Earlier this week, a mom reached out to ask why babies are, in the first few months of life (except the BCG injection given on the left arm), injected on the thigh and not the arm? This inspired today’s blogpost, but first, the answer.
This is done because research shows that thigh injections often cause less injection-site reactions. The thigh provides a larger muscle area compared to the arm, and thus lowers the risk of localized reactions.
Below is an immunization schedule as provided for babies up to 18 months. It is important to note that this may change if there are outbreaks and there’s the need for additional vaccine doses. Additionally, most Mother-Child handbooks are equipped with the baby immunization schedule we have shared below.
How exactly does baby’s immunization work?
Many new parents are aware that their babies need to get immunized after birth, but do you know exactly how this works?
After a baby is immunized, the vaccines they receive stimulate the baby’s immune system to build up antibodies against the diseases. This way, the babies remain protected from getting the disease if and when they get the actual disease.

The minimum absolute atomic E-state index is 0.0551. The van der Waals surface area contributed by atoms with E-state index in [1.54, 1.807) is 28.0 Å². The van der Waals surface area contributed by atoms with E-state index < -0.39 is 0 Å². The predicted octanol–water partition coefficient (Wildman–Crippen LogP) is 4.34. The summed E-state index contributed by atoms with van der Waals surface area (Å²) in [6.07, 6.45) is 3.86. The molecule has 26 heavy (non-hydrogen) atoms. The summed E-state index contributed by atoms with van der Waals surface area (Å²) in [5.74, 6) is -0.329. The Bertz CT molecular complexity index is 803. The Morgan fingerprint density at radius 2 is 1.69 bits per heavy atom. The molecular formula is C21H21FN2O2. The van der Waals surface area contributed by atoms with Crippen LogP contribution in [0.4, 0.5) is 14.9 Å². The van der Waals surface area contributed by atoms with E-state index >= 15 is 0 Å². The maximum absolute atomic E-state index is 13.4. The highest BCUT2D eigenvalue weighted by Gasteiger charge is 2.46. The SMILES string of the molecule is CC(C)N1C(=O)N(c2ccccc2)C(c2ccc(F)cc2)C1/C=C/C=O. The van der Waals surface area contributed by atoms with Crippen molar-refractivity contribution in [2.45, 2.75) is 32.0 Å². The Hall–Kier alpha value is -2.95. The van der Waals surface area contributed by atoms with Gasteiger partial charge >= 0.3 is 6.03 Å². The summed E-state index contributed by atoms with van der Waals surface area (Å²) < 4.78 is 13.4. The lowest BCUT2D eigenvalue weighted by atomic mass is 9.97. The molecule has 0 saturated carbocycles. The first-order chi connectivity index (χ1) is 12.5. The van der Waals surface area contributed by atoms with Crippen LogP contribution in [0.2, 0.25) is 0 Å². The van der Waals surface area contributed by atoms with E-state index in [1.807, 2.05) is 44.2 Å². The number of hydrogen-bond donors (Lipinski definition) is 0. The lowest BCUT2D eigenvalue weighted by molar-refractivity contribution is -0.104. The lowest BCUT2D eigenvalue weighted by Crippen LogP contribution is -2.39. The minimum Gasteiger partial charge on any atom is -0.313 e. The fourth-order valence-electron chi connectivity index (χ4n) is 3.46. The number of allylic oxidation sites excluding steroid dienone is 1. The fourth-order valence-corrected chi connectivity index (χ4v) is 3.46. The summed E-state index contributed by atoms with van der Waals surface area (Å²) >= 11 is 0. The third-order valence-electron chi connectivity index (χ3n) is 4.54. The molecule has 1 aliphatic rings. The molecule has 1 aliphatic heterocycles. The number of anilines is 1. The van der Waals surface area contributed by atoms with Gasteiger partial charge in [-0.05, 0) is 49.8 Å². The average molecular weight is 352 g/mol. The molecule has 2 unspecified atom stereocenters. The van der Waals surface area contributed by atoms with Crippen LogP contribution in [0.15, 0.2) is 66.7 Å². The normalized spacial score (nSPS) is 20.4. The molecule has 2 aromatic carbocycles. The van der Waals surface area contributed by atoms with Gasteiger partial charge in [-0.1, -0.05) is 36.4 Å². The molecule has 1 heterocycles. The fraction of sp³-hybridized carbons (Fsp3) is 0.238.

Tunza Mama Tips
With babies getting multiple vaccine shots in their first year of life, many parents would want to ease the pain and discomfort – sometimes, using paracetamol or other painkillers shortly after the vaccine is administered.
Research shows that, while this is done with the best intentions, the painkillers actually prevent your baby’s body from mounting a full and effective immune response as intended. What ways can you soothe your baby instead?
– breastfeeding soothes the baby.
– soothe and cuddle your baby
– use a cold compress (putting a cool, wet cloth on the spot can help reduce tenderness and swelling).
NOTE: Most Mother-Child handbooks are equipped with the baby immunization schedule. We have shared with you a draft of the same, alongside when the respective vaccines are given. This information is included in our Postnatal Care Package when you sign up here.
What stage of the immunization schedule is your baby at? How do you manage when your baby goes for their routine immunization? Let us know in the comments below.